CHICAGO — A fiscal meltdown awaits Illinois in the coming years as its bill backlog rises from $9.2 billion this year to $34.8 billion in fiscal 2017 unless state lawmakers take action to rein in growing pension and Medicaid costs, a government research organization warned Monday.
The Chicago Civic Federation projects the state will close out fiscal 2012 on June 30 owing as much as $9.2 billion in unpaid bills. That figure rises to $34.8 billion in five years based on anticipated increases in Medicaid, health care, and pension payments and the expected drop in revenue after a portion of a nincome tax increase expires, said the federation’s Institute for Illinois’ Fiscal Sustainability.
The warning came in the group’s state budget road-map report that presents an overview of the state’s current fiscal condition, looks at the mounting woes over the next five years and offers recommendations to help mend the fiscal sore spots. It comes ahead of Gov. Pat Quinn’s annual state of the state address on Wednesday and the unveiling of a fiscal 2013 budget later in February.
“The governor and General Assembly must act now,” said federation chief Laurence Msall. “Failure to address unsustainable trends in the state’s pension and Medicaid systems will only result in financial disaster for the state of Illinois.”
The fiscal 2012 backlog includes about $5.7 billion in general fund-supported bills and vouchers and another $3.6 billion in unpaid obligations that include corporate tax refunds, Medicaid payments, and employee and retiree health insurance bills. Most state retirees make no payments toward health care costs.
Quinn continues to press lawmakers to support a borrowing plan to pay down the backlog but lawmakers have so far resisted. The federation opposes the proposal. “The state cannot afford any additional borrowing for operations or to pay down its backlog of bills,” the report says.
Quinn has appointed a pension reform group to recommend changes that he and legislative leaders have said they are a priority during the upcoming legislative session. The governor issued a statement pointing to measures adopted over the last two years to help improve state finances and pledging to take further steps. “Gov. Quinn’s budget plan for fiscal year 2013 will continue to make the tough decisions necessary to address the state’s financial challenges. It will also demonstrate his long-standing commitment to creating jobs and investing in education, while protecting public safety and our most vulnerable residents,” the statement read.
Illinois’ challenges prompted Moody’s Investors Service to lower its rating on $27 billion of GO debt one notch, to A2 with a stable outlook. Fitch Ratings affirmed its A credit and stable outlook while Standard & Poor’s affirmed its A-plus rating and negative outlook.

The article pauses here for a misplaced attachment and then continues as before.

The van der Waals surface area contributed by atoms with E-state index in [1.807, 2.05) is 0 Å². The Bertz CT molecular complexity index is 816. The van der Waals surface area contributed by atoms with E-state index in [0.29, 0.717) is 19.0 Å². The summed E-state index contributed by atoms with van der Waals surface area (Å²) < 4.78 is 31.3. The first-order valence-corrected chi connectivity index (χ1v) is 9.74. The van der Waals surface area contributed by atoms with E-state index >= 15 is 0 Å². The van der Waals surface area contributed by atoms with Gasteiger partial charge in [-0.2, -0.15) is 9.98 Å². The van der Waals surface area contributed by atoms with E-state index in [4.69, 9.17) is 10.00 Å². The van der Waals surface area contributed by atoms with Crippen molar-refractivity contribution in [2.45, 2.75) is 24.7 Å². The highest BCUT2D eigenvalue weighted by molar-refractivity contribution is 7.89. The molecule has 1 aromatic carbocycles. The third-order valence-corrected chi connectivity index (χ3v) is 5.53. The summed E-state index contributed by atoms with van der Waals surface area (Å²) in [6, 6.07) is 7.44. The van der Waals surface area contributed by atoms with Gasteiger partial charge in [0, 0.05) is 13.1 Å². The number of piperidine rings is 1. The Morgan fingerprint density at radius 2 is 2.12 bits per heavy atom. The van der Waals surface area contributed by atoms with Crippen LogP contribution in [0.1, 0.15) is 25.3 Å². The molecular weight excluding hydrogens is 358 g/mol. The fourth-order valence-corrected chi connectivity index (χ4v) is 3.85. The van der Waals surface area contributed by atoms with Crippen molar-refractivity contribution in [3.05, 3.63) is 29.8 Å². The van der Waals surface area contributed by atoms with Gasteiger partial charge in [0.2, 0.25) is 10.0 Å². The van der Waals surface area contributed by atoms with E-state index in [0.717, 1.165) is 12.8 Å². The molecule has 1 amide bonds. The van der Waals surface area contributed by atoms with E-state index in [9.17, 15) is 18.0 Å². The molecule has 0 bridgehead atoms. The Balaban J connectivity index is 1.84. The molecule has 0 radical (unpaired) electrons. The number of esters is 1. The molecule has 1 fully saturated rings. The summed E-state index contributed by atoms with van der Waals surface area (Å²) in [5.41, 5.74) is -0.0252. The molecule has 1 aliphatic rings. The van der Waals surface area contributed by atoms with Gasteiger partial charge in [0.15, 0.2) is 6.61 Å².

The state’s operating budget is also headed further into the red. An estimated $508 million operating deficit in the fiscal 2012 $33.6 billion budget could rise to $3.2 billion in fiscal 2017. “The state of Illinois’ continued practice of spending more than it takes in and pushing operating expenses into future fiscal years is a growing threat to our most vulnerable social service providers, local governments and anyone doing business with the state of Illinois,” Msall said.
The strain will grow in the coming years as a portion of the tax increase is phased out. The state raised the corporate rate from 4.8% to 7.0% and the flat personal income tax rate from 3% to 5% in 2011 to generate an estimated $6.8 billion more annually. The personal income tax rate is set to decline to 3.75% beginning in 2015 and to 3.25% in 2025, while the corporate rate falls to 5.25% in 2015 and returns to 4.8% in 2025.
The federation primarily attributes the state’s skyrocketing bill backlog to an “unsustainable” rise in Medicaid costs, which account for about $21 billion of the estimated $34.8 billion figure. The federation recommends the state aggressively implement reforms passed last year while also eliminating programs not eligible for federal reimbursement and reducing prescription drug costs.
Rising pension payments also will pressure the state’s books, leaving it to push other bills aside. Pension-related costs — including statutory payments to the systems and debt service on pension bonds — will rise from $5.7 billion in fiscal 2012 to $7.8 billion in fiscal 2017.
The report notes that the state will pay a total of $382 million in interest for its five-year 2010 $3.5 billion pension bonds and another $1.3 billion for its eight-year, $3.7 billion 2011 issue. The bonds covered the state’s pension payments in those respective fiscal years. The state’s five pension funds closed out fiscal 2011 with $82.9 billion of unfunded liabilities for a funded ratio of 43.4%.
Other recommendations to help stabilize the state’s fiscal house include limiting cost-of-living increases for retirees and current employees to match a higher threshold adopted last year for new workers and reductions in future benefits not yet earned by current employees. Retirees should also be required to help cover health insurance premiums.
The federation also called for broadening the state income tax to cover federally taxable retirement income, which could raise an estimated $1.1 billion annually based on a 3% personal tax rate. The state also should also raise its 98-cents-per-pack cigarette tax to $1.98 to generate $307 million a year, the group said.